How to help yourself get a great deal at a used car dealership.
You can start by getting a checklist of things to specifically inspect on the car. There are many around. As an example, you can have a look at the suggestions on wikiknow (here).
This is a good basis, but nothing is better than asking your preferred mechanics to do a thorough inspection.
The following is to help you make a great purchase when you will be buying that car because you are satisfied of its condition.
1) Where does the car comes from?
Prefer the ones that was maintained and bought at the same dealership you are shopping. You will be able to have access to the maintenance history.
Also, they have decided to have the car in their own inventory for sale. It increases the chance that the service department has a positive opinion on the car. Otherwise, they probably would have send it to a wholesaler.
2) Are they doing a 100 points + pre-sale inspection?
It will reduce the risk of you getting away with a car still having a few problems.
3) Do they know the product?
It usually is better to buy from the same dealer that carries the brand. A used Mazda at a Mazda dealer. They will have done a better inspection and will more easily honor their guarantee: it is their image and brand.
4) Did an individual owned it or is it coming from a rental company?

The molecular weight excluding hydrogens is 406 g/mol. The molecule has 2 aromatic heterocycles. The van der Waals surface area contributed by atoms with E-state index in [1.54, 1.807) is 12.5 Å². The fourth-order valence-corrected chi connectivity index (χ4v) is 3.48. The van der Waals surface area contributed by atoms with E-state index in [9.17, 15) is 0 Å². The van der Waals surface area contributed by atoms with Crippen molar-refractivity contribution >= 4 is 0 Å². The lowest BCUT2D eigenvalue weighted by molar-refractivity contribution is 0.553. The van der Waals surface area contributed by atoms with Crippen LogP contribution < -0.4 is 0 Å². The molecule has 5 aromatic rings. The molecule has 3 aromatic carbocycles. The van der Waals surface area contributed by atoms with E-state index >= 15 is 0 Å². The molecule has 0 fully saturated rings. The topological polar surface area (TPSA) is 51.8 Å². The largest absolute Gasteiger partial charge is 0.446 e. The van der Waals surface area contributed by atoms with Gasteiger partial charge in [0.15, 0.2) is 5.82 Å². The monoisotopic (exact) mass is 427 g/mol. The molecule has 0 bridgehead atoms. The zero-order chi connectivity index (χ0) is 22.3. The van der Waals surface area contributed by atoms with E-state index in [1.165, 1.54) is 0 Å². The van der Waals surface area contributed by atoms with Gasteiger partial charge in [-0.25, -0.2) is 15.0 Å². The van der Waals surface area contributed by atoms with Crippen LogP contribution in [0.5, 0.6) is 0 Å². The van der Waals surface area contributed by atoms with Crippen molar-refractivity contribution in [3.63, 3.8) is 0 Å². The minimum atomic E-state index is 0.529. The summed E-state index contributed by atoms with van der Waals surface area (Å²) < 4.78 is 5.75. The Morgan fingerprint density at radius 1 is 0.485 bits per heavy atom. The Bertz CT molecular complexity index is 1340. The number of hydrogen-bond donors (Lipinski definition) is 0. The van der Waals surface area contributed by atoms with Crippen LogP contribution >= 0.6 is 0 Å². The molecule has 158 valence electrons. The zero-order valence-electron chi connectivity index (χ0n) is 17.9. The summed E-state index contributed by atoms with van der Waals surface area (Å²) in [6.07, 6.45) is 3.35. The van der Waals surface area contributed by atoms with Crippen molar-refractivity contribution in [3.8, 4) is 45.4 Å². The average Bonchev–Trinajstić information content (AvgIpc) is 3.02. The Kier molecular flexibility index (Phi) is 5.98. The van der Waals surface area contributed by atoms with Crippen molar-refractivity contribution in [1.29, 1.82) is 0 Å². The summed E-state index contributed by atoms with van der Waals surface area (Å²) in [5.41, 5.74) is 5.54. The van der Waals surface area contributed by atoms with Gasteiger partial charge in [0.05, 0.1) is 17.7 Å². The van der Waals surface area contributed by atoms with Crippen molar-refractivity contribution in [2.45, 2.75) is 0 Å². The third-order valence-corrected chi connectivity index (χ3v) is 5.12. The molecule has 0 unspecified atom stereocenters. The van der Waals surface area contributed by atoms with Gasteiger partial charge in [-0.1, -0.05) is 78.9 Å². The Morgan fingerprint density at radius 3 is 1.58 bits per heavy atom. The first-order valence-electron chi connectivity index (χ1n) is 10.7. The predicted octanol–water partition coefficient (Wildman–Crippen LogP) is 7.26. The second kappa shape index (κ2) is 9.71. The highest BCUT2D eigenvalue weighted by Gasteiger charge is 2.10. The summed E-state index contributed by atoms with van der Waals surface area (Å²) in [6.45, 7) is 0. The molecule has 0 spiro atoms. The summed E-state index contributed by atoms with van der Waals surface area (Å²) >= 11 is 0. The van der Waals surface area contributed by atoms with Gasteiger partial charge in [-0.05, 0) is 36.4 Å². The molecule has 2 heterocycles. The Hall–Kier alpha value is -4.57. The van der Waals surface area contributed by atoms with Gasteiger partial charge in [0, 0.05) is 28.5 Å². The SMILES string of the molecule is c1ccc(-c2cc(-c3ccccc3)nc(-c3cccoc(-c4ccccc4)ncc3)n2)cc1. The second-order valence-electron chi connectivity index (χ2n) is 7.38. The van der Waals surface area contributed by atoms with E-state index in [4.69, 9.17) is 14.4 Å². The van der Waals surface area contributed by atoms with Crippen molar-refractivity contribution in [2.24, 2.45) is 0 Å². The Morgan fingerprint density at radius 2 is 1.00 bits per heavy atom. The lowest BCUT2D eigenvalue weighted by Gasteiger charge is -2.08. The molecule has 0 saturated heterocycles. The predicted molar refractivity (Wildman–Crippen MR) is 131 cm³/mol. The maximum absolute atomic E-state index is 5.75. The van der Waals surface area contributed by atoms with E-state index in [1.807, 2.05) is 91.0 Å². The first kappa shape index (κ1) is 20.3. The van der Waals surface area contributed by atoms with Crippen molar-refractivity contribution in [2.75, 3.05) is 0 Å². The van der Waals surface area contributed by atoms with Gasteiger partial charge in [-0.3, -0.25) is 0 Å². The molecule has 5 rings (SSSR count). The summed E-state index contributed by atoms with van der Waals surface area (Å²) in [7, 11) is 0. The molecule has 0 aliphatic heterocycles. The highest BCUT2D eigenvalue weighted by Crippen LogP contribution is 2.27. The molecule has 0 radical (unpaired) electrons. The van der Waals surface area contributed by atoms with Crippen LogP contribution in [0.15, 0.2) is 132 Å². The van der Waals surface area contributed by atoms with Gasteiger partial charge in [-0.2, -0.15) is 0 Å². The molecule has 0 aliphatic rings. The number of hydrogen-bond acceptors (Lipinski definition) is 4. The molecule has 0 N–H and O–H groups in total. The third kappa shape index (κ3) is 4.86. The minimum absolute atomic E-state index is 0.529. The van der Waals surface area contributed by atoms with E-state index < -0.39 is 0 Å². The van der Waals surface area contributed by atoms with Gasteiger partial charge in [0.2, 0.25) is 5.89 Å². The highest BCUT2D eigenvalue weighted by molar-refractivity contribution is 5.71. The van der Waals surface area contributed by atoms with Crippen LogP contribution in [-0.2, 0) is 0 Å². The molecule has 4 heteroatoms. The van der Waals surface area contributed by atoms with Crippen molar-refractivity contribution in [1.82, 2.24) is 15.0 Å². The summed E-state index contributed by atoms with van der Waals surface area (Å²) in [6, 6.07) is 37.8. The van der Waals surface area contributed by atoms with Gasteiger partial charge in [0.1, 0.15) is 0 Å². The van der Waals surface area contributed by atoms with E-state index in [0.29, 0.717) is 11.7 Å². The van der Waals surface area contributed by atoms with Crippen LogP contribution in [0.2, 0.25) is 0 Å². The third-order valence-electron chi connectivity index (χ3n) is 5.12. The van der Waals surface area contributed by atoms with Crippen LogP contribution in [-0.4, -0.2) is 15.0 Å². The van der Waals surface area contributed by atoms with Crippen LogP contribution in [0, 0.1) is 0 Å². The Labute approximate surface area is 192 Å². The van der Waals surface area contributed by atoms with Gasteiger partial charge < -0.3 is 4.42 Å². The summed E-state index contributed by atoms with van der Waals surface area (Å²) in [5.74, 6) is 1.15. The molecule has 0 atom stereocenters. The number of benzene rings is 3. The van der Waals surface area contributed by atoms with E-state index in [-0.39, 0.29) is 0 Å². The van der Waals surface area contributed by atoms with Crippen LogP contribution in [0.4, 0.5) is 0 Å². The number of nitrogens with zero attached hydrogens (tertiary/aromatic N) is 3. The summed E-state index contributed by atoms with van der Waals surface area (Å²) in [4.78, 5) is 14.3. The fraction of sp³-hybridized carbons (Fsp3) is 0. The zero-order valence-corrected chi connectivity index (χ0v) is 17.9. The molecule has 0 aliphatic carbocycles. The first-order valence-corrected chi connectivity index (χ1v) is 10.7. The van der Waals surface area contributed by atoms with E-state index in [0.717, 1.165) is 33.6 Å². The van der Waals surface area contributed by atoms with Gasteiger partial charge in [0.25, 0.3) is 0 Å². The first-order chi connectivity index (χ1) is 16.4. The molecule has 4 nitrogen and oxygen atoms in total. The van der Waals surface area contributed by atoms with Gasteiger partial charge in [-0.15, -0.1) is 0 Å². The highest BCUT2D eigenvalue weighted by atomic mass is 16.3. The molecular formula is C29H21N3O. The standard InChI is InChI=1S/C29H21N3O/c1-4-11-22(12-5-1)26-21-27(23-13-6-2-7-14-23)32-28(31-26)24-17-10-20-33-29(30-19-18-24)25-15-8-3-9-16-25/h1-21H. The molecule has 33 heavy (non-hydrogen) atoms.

I do not recommend buying a vehicle coming back from a rental company. You probably will get attracted by the deal. If they tell you it was a rental, they will offer you a great rebate. You never know how it has been used. Be very careful.
Even them, don’t know. In many cases, they bought a lot and they didn’t check much on each car. You are taking a risk here.
4) Ask to try it for a longer ride than 5 minutes…
They don’t drive like a new one. It might have wear out differently depending on the previous owner. No two cars wear exactly the same depending on how they were used.
You might need more than just going around the block to find out. Think of your usual driving. Try to do the same kind of road test and for at least 20-30 minutes. Are you getting tire? Do you hear any strange noise? Do you feel you are seated well? The car seats might have ¨suffer ¨ with the previous owner…
5) How long do they have it for sale?
Dealerships like fast turnover.
If they have it for a while, it signals they have difficulty to sell it. Look for issues with the car. Or is it overpriced?
Do like the others before you and don’t consider that car or make a better assessment, inspection and offer much less. Be a tough negotiator. They most probably are getting tired of seing its value going down: they will want to let it go ASAP.
If they just got it, you still can try to low bid. As we said they like fast turnover. They might agree just because, they get a nice profit within a few hours: it is tempting.
6) If possible, go at the end of the month
They might still have to make their sales number.
7) Start low
Take of 20% of his asking price as your initial counter offer. He might scream but it is a show. Start there and see what happens. They often have a much bigger margin than with an new car.
Do you know anyone planning to buy a used car. You would be surprised how many just overlook the above suggestions.
If you tell them but you are not yourself an expert, they might not listen.
Send them this post as a suggestion to read. They might do it, after all it is from CarGuide.us